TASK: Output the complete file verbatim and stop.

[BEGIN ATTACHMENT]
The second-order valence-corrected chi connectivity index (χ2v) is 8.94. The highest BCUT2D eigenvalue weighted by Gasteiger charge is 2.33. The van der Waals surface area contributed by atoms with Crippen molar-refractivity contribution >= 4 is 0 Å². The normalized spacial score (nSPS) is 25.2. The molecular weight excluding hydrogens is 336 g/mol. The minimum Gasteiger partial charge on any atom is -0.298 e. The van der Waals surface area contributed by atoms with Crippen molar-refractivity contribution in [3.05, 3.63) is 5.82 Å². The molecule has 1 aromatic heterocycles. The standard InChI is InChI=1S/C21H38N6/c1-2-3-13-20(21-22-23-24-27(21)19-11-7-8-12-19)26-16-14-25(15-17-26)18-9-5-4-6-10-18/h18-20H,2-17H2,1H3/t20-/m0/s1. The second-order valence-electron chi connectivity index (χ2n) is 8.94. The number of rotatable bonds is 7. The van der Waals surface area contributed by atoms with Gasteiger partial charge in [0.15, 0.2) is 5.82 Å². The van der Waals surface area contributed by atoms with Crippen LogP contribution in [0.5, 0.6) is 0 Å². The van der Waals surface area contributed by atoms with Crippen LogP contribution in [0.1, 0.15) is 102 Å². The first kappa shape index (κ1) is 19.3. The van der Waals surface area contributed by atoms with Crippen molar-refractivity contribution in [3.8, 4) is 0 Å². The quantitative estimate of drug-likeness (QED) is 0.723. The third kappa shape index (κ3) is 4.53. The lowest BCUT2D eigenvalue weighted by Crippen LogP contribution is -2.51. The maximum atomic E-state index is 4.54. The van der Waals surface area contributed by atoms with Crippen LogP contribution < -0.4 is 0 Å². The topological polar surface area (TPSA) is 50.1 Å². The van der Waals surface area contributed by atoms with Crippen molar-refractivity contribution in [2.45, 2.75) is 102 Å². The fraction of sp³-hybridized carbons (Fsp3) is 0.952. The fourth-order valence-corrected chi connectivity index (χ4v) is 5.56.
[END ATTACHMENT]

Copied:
The second-order valence-corrected chi connectivity index (χ2v) is 8.94. The highest BCUT2D eigenvalue weighted by Gasteiger charge is 2.33. The van der Waals surface area contributed by atoms with Crippen molar-refractivity contribution >= 4 is 0 Å². The normalized spacial score (nSPS) is 25.2. The molecular weight excluding hydrogens is 336 g/mol. The minimum Gasteiger partial charge on any atom is -0.298 e. The van der Waals surface area contributed by atoms with Crippen molar-refractivity contribution in [3.05, 3.63) is 5.82 Å². The molecule has 1 aromatic heterocycles. The standard InChI is InChI=1S/C21H38N6/c1-2-3-13-20(21-22-23-24-27(21)19-11-7-8-12-19)26-16-14-25(15-17-26)18-9-5-4-6-10-18/h18-20H,2-17H2,1H3/t20-/m0/s1. The second-order valence-electron chi connectivity index (χ2n) is 8.94. The number of rotatable bonds is 7. The van der Waals surface area contributed by atoms with Gasteiger partial charge in [0.15, 0.2) is 5.82 Å². The van der Waals surface area contributed by atoms with Crippen LogP contribution in [0.5, 0.6) is 0 Å². The van der Waals surface area contributed by atoms with Crippen LogP contribution in [0.1, 0.15) is 102 Å². The first kappa shape index (κ1) is 19.3. The van der Waals surface area contributed by atoms with Crippen molar-refractivity contribution in [3.8, 4) is 0 Å². The quantitative estimate of drug-likeness (QED) is 0.723. The third kappa shape index (κ3) is 4.53. The lowest BCUT2D eigenvalue weighted by Crippen LogP contribution is -2.51. The maximum atomic E-state index is 4.54. The van der Waals surface area contributed by atoms with Crippen LogP contribution < -0.4 is 0 Å². The topological polar surface area (TPSA) is 50.1 Å². The van der Waals surface area contributed by atoms with Crippen molar-refractivity contribution in [2.45, 2.75) is 102 Å². The fraction of sp³-hybridized carbons (Fsp3) is 0.952. The fourth-order valence-corrected chi connectivity index (χ4v) is 5.56.